hlo, I like your post 122117875674 and I wondered if you had a list of similar posts and/or a book debunking misconceptions of medieval history that I could read? I am making my way through your "medieval history" tag and enjoying it immensely, but I thought I'd ask in case you had favorites you wanted to point to
Ahahaha, this ask is actually super well timed because I just finished four days at the IMC (International Medieval Congress) running around to sessions and taking gigatons of notes, so I have a shit ton of new stuff to discuss. This year’s theme was “The Other,” so there was an especially strong representation of papers on medieval women, medieval queer history, and other such things.
I am still hearteyes af over the fact that I got to hear Ruth Mazo Karras (an academic heroine of mine, and whose books I have extensively recommended for people curious about the medieval history of sexuality) give a paper, and I also bought her book, Sexuality in Medieval Europe (I should have got her to sign it for me, heh). She is definitely still the starting point for reading on gender, sexuality, marriage, mlm, and other questions in a medieval context,(and apparently she is accepting a position at Trinity College in Dublin next year, so I will not-so-lowkey hope she needs a postdoc research fellow, because PICK MEEEE). But Dr. Rachel E. Moss at Oxford University is also working on questions of medieval homosociality (and medieval rape culture, which I found really fascinating) and gender/cultural/sexual social and family history of the medieval era, and she also has a blog.
Amy Ogden at the University of Virginia works on medieval gender representations in studies of saints (including arguably trans/female to male individuals who became monks and how they are treated in clerical writing – in short, these authors struggle to overcome gendered/binary essentialism, but there is also a recognized genre of texts around women becoming/posing as men in order to become closer to God, and this is a cause of concern but also admiration. In other words, arguably transgender medieval figures are not represented universally negatively, but as an aspiration and even an idealisation of holiness). Martha Newman at the University of Texas is also working on similar questions and the case of Joseph of Schanau, a 12th-century Cistercian monk who, after his death, was discovered to be biologically a woman. Prof. Newman has identified some similar themes in Joseph’s treatment by the clerical writer Engelhard of Langheim, and she has a book coming out next year on it. Furthermore, Blake Gutt at Cambridge is studying a medieval French vernacular romance, Le roman de Saint Fanuel, that seems to depict a female-to-male protagonist and saint, who becomes pregnant and gives birth to St. Anne, the mother of Mary (thus, as he put it, “grafting a transgender branch onto the Holy Family”) and does other really interesting work on the reading of medieval texts through transgendered and genderqueer lenses.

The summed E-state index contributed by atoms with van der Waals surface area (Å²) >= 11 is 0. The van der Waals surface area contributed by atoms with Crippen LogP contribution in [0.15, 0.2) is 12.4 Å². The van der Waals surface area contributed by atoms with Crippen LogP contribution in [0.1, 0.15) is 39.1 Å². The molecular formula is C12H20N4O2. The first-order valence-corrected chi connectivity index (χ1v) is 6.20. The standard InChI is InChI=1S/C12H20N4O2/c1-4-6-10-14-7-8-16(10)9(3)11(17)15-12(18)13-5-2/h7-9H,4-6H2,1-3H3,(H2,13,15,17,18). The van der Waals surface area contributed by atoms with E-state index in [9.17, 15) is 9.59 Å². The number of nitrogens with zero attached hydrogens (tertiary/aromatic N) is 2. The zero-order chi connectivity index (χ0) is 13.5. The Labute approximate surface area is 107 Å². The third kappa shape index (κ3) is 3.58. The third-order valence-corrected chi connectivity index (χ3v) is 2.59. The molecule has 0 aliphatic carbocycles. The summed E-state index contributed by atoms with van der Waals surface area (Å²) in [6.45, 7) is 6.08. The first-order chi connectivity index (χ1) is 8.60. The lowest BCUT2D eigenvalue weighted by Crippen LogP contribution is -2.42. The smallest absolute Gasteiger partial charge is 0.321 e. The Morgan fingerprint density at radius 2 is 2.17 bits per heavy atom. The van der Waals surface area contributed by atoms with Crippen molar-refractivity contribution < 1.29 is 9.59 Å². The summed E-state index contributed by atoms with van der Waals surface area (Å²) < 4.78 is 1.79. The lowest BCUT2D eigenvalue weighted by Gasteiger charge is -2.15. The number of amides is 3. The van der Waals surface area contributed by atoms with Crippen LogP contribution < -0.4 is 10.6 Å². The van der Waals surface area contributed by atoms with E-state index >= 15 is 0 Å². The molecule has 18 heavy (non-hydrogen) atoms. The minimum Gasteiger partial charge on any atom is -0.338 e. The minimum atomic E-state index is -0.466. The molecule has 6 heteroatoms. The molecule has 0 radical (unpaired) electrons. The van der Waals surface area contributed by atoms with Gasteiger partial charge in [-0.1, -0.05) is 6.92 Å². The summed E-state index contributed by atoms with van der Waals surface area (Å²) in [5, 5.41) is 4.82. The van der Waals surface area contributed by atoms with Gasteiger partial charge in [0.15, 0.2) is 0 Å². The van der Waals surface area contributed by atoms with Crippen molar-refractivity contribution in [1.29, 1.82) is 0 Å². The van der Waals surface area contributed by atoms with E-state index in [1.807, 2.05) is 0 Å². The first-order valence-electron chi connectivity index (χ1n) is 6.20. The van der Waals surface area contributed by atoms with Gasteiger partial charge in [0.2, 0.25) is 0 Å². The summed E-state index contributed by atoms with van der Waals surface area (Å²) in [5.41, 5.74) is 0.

Natasha Hodgson, whose work I have also recommended before (and who I also got to see give a paper… this was basically nerd utopia, okay) works on gender and the crusades, including representation of crusading masculinities and women and the crusades. (She is also a person who I am just gonna sit over here and hope needs a postdoc researcher.) Charlotte Pickard works on power and patronage among medieval noblewomen in northern France (another research area/interest of mine), and Harriet Kersey works on the legal and landowning status of women (particularly heiresses) in England.
There was also another session on women and literacy in the Middle Ages, mostly focusing on letters received by medieval queens, and Danielle Park works specifically on crusaders’ wives and gave a paper on the correspondence between Bernard of Clairvaux and Queen Melisende of Jerusalem (for multiple generations in the 12th century, the inheritance/rule of the crusader kingdom in Jerusalem, in fact, passed through/was centered in women. Also, Bernard is probably the actual patron saint of mansplaining, but never mind.)
Anyway, not all of these researchers have published books (although many do), but it will at least point you in the direction of the work they’re doing, and the kind of questions that are being asked in the academic study of medieval history these days. (There were also a ton more amazing panels on otherness as constructed through race, religion, and so forth, that I could not get to because there are literally about 350 sessions at this thing over 4 days). There were also papers given on the shared chivalric culture between Christians and Muslims, the medieval literary genre of “Saracen romances,” and the other ways in which the West has interpreted that encounter and experience. And I can say with 100% more confidence after this conference, which I would have said with 100% confidence beforehand anyway, that anyone who wants to tell you The Medieval View on anything is a) wrong, and b) Wrong. The “medieval view” is ridiculously diverse; the era spans 1000 years (500-1500 is the generally agreed time period) over a vast geographic span and countless cultures and societies, and constitutes, in many cases, a far more nuanced, colorful, and challenging portrait of a flourishing intellectual life and dealing with topics than the “It Was Just The Way Things Were in the Dark Ages” crowd that I hate (uh, strongly dislike) so much would ever have you believe.
So anyway. Happy digging.